Brooke Ashfield ’23
In the aftermath of violent winter storms across Texas, the articles, conversations, and social media representations have stalled out. With temperatures rising and power grids functioning once again, the nation turns its head with satisfaction for the end of the storm. Yet, as we all look away, the story is far from over for the disproportionately impacted minority and low-income communities trudging through the remains of a debilitating week.
Extreme weather is threatening to the residents of any community across the nation, so why is it that predominately white communities get hit last, and suffer for the least amount of time? As freezing temperatures seemed never-ending across the state of Texas, many were going to extreme, even dangerous, ways of staying warm. It is easy to diminish the severity of living without power in a winter storm, but the reality of survival without heat in below zero temperatures is something we all must try to comprehend as we acknowledge the struggle in Texas. An unfortunately large number of lives were lost during the historic storm, including those who passed from hypothermia, house fires, and carbon monoxide poisonings emitted by generators or vehicles. Formal warnings went out to prevent residents from using such life-threatening methods of warmth, but after days of freezing, many were desperate. Infrastructure unprepared for the weather failed completely, leaving households without water, hospitals unable to help their patients, and breaking down schools in the process. This storm shed light on the pre-existing issues with infrastructure in marginalized communities and now it is too late to appropriately address it, as lives have already been lost. It is worth mentioning, along with infrastructure issues, that such communities are more likely to hold hazardous facilities that, when unregulated due to the storm and power outages, leave a higher risk for families to come in contact with pollution.
When the rolling blackouts began in an attempt to bring balance to the supply and demand for power, they disproportionately left marginalized communities in darkness and the cold for longer periods of time than higher-class, predominately white, communities. The blackouts left people out of work and unable to get food and supplies. Food banks and shelters, which are ever more necessary throughout the pandemic, were continuously closed and unable to offer help to these vulnerable communities. The events of last week left people in desperate and unlivable conditions for unnecessarily long periods of time.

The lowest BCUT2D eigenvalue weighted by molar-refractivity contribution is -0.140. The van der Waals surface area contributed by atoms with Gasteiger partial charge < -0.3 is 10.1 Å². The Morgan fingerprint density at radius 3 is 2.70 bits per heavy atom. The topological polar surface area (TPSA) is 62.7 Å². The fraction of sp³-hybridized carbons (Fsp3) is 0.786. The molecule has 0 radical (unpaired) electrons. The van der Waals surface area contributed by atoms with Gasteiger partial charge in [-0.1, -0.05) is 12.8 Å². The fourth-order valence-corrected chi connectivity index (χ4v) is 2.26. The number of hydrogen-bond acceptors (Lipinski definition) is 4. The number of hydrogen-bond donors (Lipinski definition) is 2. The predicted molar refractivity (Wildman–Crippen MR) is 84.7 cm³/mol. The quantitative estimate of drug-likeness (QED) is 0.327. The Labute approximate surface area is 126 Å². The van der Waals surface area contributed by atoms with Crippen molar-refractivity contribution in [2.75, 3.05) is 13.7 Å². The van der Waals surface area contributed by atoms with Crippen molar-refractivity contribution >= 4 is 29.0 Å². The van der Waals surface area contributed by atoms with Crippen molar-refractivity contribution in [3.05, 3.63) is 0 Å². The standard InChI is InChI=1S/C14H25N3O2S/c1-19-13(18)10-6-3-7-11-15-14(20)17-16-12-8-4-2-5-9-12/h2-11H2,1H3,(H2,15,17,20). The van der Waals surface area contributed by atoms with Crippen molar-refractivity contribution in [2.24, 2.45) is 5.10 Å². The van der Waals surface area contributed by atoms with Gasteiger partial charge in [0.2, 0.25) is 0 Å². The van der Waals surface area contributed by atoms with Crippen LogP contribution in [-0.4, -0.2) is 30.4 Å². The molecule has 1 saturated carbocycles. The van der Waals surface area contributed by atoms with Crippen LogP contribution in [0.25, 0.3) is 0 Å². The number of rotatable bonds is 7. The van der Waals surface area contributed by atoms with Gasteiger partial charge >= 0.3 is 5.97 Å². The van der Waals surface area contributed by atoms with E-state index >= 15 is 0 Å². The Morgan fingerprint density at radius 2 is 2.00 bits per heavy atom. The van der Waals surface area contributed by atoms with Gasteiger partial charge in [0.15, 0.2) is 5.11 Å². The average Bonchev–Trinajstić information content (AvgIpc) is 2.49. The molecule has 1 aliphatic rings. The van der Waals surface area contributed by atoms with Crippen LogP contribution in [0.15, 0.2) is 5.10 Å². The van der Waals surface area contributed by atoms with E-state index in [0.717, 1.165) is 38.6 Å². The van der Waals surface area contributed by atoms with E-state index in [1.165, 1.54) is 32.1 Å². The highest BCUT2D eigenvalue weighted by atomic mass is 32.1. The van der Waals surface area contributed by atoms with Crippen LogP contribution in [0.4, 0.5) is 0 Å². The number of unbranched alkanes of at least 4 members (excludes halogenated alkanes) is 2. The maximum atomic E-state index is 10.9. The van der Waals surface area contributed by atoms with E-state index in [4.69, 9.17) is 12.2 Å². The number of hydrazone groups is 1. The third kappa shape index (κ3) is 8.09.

The aftermath of the historical storm leaves a horrid scene. Individuals who bring in the primary income within their families must face rent and bill payments after over a week of no work. These payments will include the increased cost of electric bills that follows the stress on the demand for electricity. Entire communities are screaming for failed infrastructure to be addressed immediately; their voices shadowed behind a herd of turning heads. Families within marginalized communities are less likely to have the ability to take precautions like obtaining renter’s or flood insurance and will have to face the destruction of their homes without it. Grocery stores in these areas are struggling to restock their shelves to provide food and resources. Safe drinking water is at a shortage in many of these areas across Texas, leaving families with boil warnings and uncertainty towards their basic necessities. Fortunately for the state, there are systems in place that grant federal funding to areas experiencing disaster, yet, even these funds have historically been disproportionately distributed. Marginalized communities were already unequally affected by the Covid-19 pandemic, and now in Texas they are struggling to recover from this disaster as well. Although the entire state suffered greatly from the storm, families of color in low-income areas will have a longer road to recovering from this disaster, and it is our job, as a nation, to care and pay attention.
In 2017, Hurricane Harvey swept over Houston, Texas, leaving marginalized communities in disaster. Even at this time, such communities struggled to get back on their feet for far longer than those non-vulnerable. At this time, affluent communities received unequal benefits from federal disaster relief funding. We have seen the extended recovery of environmental justice sites across the US, including Houston after Harvey and Flint, Michigan with the Flint water crisis. Time and time again, the systemic bias and racism within our nation has left marginalized communities at risk, and it is time we learn from past disasters.
Together, we need to continue paying attention, even when the storm has passed. It has become ever more obvious that the effects of disaster will linger in these communities for longer than we would like to acknowledge. Environmental Justice is an ever-growing topic of importance in the nation, and now is the time to open our eyes and create change.